John Polkinhorne on hell

And what of hell?

In Living with Hope, an Advent devotional, John Polkinghorne argues that hell is real but that its true nature doesn’t match the traditional images of fire, pitchforks, and eternal torture (see pgs 57-59). Instead, hell is the definition of the state of those who choose not to turn to God, reject God’s mercy, and persist in the thinking that they can “go it alone” forever.

Hell is the place where that mistake continues to be made for ever. It is the setting of an unremitting refusal to allow ourselves ever to attain to the fulfilment of the true humanity that God intends for us. We can only hope and pray that in the end no one will persist everlastingly in that defiance of God’s mercy. If that is the case, then hell will be empty, and we may be sure that this would be in accord with God’s good will for human destiny.

Living with Hope, pg 59

Polkinghorne also hints that we can be in a state of hell either in this life or the Life to Come, and that at any point along the way we are always free to accept God’s merciful offer of transformation, redemption, and purification.

Questions this raises for me include:

Where/when can this process happen and this choice be made? Let’s say someone dies persisting in their rejection of God’s merciful offer (as Polkinghorne puts it). Are they resurrected to the New Heavens and New Earth along with everyone else? If so, do they live there along with everyone else while continuing to resist God’s presence and mercy, always being invited to “repent” (learn to see in a new way, change their minds)? This seems inconsistent with the imagery of the Life to Come.

Alternatively, this might happen prior to the resurrection. If this is the case, though, then it implies that we are conscious and able to make free choices while existing only as an “information-bearing pattern” held in God’s memory while we await the resurrection (see yesterday’s post for more information on this). This would make sense, although it would also imply that a physical body is not ultimately necessary for our selves to be as full and complete as possible, at least not necessary enough to prevent us from being able to make decisions with eternal ramifications.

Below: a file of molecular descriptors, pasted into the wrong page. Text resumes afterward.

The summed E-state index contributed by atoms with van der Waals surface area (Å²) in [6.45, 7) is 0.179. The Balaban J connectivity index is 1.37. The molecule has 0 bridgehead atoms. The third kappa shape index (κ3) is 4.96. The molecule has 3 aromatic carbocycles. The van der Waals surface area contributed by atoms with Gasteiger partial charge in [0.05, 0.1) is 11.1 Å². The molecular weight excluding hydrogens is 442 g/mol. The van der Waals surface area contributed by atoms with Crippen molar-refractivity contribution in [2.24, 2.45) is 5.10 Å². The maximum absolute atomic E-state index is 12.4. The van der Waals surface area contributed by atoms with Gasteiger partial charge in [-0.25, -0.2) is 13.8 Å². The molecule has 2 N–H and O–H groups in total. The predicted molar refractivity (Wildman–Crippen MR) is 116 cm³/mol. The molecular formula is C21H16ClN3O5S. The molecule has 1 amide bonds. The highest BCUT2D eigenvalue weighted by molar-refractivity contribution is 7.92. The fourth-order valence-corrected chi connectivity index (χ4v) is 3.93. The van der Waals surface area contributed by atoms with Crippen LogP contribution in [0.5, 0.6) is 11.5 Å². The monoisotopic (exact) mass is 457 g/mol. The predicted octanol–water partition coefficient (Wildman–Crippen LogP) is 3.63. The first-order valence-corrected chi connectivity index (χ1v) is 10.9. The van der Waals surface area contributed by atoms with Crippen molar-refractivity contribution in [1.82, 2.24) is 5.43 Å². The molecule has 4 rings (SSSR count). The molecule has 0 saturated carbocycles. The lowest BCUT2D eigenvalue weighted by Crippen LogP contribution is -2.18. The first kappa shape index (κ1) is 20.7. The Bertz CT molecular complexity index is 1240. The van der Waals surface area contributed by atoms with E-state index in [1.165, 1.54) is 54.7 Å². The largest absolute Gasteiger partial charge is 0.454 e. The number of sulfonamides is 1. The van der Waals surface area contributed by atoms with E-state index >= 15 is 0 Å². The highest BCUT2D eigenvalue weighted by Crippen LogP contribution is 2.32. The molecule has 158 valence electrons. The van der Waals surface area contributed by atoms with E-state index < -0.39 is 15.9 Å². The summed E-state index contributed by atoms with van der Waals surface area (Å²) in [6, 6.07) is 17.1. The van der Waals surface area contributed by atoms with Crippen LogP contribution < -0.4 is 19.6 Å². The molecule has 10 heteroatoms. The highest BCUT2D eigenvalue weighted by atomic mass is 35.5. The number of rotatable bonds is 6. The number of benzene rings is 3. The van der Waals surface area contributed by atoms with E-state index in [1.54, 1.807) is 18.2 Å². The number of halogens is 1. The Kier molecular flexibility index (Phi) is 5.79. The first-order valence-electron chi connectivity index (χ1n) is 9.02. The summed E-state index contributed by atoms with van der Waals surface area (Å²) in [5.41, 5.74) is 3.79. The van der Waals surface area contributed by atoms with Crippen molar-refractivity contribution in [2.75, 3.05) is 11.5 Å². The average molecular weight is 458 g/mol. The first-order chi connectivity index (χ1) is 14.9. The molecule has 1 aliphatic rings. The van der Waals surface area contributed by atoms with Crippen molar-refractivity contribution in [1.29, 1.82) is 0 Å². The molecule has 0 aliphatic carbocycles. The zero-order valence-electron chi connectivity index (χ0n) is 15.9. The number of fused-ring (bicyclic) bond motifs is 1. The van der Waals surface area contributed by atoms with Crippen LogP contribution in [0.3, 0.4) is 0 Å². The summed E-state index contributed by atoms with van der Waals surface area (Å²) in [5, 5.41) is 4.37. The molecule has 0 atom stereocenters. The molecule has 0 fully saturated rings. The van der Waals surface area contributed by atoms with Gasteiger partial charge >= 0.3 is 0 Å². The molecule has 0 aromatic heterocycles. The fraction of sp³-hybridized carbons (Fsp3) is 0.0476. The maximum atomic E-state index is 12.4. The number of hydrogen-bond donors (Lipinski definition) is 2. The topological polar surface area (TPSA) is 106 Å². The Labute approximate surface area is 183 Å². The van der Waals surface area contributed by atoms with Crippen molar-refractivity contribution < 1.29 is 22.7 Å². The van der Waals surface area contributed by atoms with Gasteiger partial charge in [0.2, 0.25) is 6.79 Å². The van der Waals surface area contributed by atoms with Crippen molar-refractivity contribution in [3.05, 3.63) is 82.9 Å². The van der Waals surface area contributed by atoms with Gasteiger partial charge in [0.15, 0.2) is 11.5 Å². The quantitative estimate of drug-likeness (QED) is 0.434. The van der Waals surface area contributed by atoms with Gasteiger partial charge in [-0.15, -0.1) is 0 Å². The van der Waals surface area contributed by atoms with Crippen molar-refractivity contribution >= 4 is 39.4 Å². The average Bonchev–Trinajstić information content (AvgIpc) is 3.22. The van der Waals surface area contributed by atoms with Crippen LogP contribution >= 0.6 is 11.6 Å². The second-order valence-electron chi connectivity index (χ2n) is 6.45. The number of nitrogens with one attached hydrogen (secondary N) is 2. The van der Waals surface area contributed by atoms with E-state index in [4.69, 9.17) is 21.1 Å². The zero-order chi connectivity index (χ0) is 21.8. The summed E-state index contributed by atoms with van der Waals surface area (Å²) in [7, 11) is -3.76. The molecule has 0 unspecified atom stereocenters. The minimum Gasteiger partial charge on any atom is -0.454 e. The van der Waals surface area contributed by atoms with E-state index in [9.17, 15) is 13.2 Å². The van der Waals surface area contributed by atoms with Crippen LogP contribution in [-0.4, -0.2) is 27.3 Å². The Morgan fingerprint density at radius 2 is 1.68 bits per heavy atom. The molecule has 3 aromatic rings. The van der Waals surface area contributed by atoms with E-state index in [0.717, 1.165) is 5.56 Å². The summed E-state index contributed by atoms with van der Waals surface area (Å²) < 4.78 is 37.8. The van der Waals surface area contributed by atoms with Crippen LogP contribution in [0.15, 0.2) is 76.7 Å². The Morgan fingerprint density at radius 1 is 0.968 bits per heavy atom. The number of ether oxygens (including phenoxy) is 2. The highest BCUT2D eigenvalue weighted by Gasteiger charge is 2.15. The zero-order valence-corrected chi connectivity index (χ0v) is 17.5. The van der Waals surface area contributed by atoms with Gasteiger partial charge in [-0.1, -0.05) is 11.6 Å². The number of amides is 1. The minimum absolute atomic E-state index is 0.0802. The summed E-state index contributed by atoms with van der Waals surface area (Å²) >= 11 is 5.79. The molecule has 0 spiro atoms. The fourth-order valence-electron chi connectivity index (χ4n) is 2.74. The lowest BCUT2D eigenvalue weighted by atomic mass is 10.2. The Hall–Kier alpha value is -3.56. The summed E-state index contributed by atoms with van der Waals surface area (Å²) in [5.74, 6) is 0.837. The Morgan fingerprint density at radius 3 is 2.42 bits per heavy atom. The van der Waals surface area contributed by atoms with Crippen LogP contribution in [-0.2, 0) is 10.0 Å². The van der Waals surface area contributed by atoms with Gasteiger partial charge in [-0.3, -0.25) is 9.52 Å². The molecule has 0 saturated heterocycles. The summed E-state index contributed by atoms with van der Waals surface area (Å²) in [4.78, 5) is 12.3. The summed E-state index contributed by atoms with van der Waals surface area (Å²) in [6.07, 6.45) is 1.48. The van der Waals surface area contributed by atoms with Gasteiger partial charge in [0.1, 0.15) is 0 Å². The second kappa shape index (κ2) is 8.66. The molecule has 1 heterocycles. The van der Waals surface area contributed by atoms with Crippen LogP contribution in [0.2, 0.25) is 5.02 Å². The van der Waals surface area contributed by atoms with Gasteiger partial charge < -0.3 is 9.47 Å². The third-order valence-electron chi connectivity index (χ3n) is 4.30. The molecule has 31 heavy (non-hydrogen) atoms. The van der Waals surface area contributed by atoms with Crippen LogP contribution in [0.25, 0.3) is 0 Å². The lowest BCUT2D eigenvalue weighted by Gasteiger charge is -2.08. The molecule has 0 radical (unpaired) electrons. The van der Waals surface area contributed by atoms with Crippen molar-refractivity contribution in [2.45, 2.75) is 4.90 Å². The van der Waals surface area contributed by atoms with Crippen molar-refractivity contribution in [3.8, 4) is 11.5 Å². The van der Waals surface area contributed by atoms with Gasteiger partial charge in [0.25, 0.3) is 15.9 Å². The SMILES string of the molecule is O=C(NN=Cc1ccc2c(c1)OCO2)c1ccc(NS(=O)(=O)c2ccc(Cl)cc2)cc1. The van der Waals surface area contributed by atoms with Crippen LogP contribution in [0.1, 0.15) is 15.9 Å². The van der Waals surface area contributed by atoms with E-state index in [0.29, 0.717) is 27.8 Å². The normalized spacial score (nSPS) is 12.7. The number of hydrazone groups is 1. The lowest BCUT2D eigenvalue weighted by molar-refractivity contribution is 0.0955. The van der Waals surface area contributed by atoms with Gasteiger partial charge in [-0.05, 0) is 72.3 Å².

I’ll admit, these points don’t seem to hold together consistently, although it’s entirely possible that I’m misinterpreting Polkinghorne’s arguments and/or that they’re made more clearly in some other of his writings.

Perhaps some ecumenical perspectives could help resolve the inconsistencies.

In the Latter-day Saint tradition, the Eternal Destiny is not conceptualized in a simple binary of heaven or hell. Instead, there is a clear three-tiered heaven and only a weak corresponding theology of what most Christians call “hell.” The highest level (the “Celestial Kingdom”) is where God lives and most closely matches what Anglican orthodoxy considers to be the New Heavens and New Earth. The other two lower levels, the “Terrestrial Kingdom” and “Telestial Kingdom” are post-mortal destinies for those who were honorable people but rejected God’s invitation for redemption and transformation and for those who were not honorable in their mortal lives, respectively. These are the initial assignments of post-mortal destiny after the Judgment and Resurrection. LDS theology is ambiguous about whether there is the possibility of movement between the various post-mortal Kingdoms, but recently there has been movement by prominent LDS theologians toward a YES position on that question. They have speculated that while someone might initially be assigned to a lower Kingdom, they always would have the option of embracing God’s invitation of mercy and transformation, enabling them to advance to a higher Kingdom as is appropriate for their readiness and willingness.

Applying some of these concepts to the Anglican conceptualization of hell and the afterlife, we could speculate that perhaps in the redeemed New Heavens and New Earth that there are multiple different locations in the redeemed cosmos. Those who inhabit “hell” are those who are resurrected with physical bodies but persist in rejecting God’s invitation for mercy, transformation, and redemption. They inhabit some other place in the cosmos of the New Heavens and New Earth, further away from God’s immediate presence, but always having the option to accept God’s invitation and “relocate” (in a manner of speaking) to the Kingdom with the rest of God’s people. As Polkinghorne wrote (above): “We can only hope and pray that in the end no one will persist everlastingly in that defiance of God’s mercy.”

Sources and further reading:

Yesterday’s post on Polkinghorne’s overall view of the cosmos and eschatology.

A 2015 post on a theology of Mormon Universalism

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